Area Guide: Wrexham

Everything you need to know about living in Wrexham

Wrexham’s location in North East Wales means it provides a perfect mix of scenic open space and great convenience for commuters. In this Wrexham guide, we’ll tell you everything you need to know about the town, where to live and how much it costs to buy a property. We’ll also highlight Wrexham’s best schools, pubs and restaurants, and showcase the area’s superb transport links.

Where is Wrexham?

Wrexham sits in the north east corner of Wales, close to the border with England. The town is 16 miles south of Chester, 30 miles west of Crewe and 40 miles east of Snowdonia National Park.


What county is Wrexham in?

Wrexham is part of the historic county of Denbighshire, but its administrative county is Wrexham County Borough.


Is Wrexham a city?

Wrexham is a large market town and the administrative centre of Wrexham County Borough. The town has applied for city status three times – in 2000, 2002 and 2012 – but was rejected each time.


Is Wrexham a nice place to live?

Wrexham’s position in North East Wales, close to the wide, open spaces of Snowdonia and the industrial hub of North West England, makes it an ideal place to live. 

Wrexham was also voted the happiest place to live in Wales and the second happiest in the UK in a recent survey.

Where should I live in Wrexham?

Wrexham is surrounded by several attractive suburbs and villages, which are popular with families looking for great property, schools and commuter links.

Garden Village
Development of the Garden Village area of Wrexham began in the early 20th century, but rapidly gathered pace later in the century.

New Broughton
The village of New Broughton sits alongside the River Gwenfro, close to the A483 and to the west of Wrexham town centre.

Coedpoeth
Located around three miles west of Wrexham town centre, Coedpoeth borders the River Clywedog and is a popular area for families.

Acton
Acton is a suburb in the north west of Wrexham, with Acton Park separating the area from nearby Borras.

Borras
Borras borders Wrexham Golf Club to the north west and is close to the A5156 for access to Chester in the north and Crewe to the east.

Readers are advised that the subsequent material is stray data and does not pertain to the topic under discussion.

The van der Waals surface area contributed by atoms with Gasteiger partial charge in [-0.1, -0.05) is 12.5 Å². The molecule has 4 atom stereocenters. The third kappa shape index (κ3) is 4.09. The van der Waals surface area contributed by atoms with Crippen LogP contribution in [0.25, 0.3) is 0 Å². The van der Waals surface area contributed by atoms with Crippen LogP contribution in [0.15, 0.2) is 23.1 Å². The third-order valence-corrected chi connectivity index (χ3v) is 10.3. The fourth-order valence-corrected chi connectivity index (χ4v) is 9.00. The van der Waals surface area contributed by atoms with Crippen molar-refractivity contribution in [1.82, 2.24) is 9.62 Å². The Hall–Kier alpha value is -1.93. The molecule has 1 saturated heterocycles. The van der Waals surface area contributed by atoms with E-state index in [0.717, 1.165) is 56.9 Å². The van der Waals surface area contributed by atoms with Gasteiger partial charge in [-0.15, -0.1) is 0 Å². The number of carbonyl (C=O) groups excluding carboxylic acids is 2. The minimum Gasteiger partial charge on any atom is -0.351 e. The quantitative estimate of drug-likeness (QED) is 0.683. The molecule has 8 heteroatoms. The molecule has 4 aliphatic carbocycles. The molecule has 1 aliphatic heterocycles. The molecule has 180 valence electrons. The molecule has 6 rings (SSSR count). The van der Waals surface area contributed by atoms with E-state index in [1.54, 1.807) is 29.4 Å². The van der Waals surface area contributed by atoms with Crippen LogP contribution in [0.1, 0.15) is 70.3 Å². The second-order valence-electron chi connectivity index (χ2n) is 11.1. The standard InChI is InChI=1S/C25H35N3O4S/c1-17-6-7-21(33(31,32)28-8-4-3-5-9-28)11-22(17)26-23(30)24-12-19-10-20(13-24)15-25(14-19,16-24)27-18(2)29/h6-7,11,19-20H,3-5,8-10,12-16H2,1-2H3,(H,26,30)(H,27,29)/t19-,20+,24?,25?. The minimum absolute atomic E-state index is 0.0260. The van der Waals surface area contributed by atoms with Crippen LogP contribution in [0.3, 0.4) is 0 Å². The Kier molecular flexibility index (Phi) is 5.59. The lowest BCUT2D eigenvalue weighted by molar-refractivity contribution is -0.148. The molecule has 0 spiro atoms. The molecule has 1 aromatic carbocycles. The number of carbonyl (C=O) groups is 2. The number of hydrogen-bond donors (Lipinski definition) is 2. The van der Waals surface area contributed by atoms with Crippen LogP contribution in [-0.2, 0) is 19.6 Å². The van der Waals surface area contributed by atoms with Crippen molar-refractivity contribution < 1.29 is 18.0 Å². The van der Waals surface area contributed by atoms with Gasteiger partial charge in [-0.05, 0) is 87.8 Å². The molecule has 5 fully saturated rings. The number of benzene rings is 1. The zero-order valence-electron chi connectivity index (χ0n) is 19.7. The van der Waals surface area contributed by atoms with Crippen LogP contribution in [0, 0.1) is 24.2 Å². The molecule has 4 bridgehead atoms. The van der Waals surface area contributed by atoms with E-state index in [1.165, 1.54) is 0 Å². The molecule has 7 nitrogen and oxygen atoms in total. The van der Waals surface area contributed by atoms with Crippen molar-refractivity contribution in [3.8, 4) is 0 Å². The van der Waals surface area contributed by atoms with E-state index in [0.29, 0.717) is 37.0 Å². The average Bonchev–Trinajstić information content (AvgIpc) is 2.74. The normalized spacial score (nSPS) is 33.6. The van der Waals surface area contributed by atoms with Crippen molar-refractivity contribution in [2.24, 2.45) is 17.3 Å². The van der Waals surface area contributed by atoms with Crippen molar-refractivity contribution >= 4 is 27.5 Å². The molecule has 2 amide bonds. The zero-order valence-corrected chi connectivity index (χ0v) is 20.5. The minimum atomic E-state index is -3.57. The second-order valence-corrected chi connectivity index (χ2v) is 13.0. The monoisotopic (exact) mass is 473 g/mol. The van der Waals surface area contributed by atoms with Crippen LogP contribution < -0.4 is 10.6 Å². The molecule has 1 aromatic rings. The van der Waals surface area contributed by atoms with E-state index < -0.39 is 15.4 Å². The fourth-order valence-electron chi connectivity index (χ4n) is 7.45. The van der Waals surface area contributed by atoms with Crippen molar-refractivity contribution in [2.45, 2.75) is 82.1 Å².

Gresford and Marford
North of the town centre and just off the A483, the villages of Gresford and Marford offer great amenities and superb access to both Chester and Wrexham.

Rossett
Rossett is around six miles north of Wrexham and the village sits on the banks of the River Alyn.

Property for sale in Wrexham: What you’ll find

Wrexham and its suburbs provide a huge amount of choice for both buyers and renters.

In areas like Acton and Borras, you’ll find post-war semi-detached houses, chalets and bungalows, while the area around Action Park is home to some large detached 1920s and 1930s properties with stunning bay windows.

Period terraces line the streets of New Broughton, alongside some more modern homes closer to the neighbouring village of Southsea.

In Coedpoeth, bungalows can be found in the north west of the village, with the best stone-built terraces located in the centre of the village.


Property prices in Wrexham

The average price of a property in Wrexham in the year to July 2021 was £167,565 according to Dataloft Inform – a rise of 10% on July 2020.


Average costs by property type in Wrexham

Detached house: £261,710

Semi-detached house: £149,820

Terraced house: £117,952

Flat / apartment: £94,769


How much you’ll pay in council tax

A Band A property in Wrexham will cost you just over £700* a year in council tax.

Common Band C and D properties, meanwhile, cost between £1,160* and £1,320* per year, while the most expensive Band I homes cost just over £3,000*.

*For year April 2021 to March 2022. Prices from counciltaxrates.info


Property to rent in Wrexham

Property to rent in Wrexham

Properties to rent in Wrexham include period homes, larger family houses and town centre flats and apartments.


Rental prices in Wrexham

The average monthly rent for a property in Wrexham was £595* in July 2021.

Wrexham has a strong demand for rental properties from young professionals, families and students and buy-to-let investors can expect yields of between 3% and 5% from rental properties in the town centre and its suburbs.

*Prices from Dataloft Inform July 2021

Schools in the Wrexham area

Wrexham is home to some superb primary and secondary schools, with many rated ‘Good’ by education watchdog Estyn.

  • Among the best are:
  • Alexandra CP School
  • Barker’s Lane CP
  • Brynteg CP School
  • Hafod Y Wern Community Primary
  • Rhosddu County Primary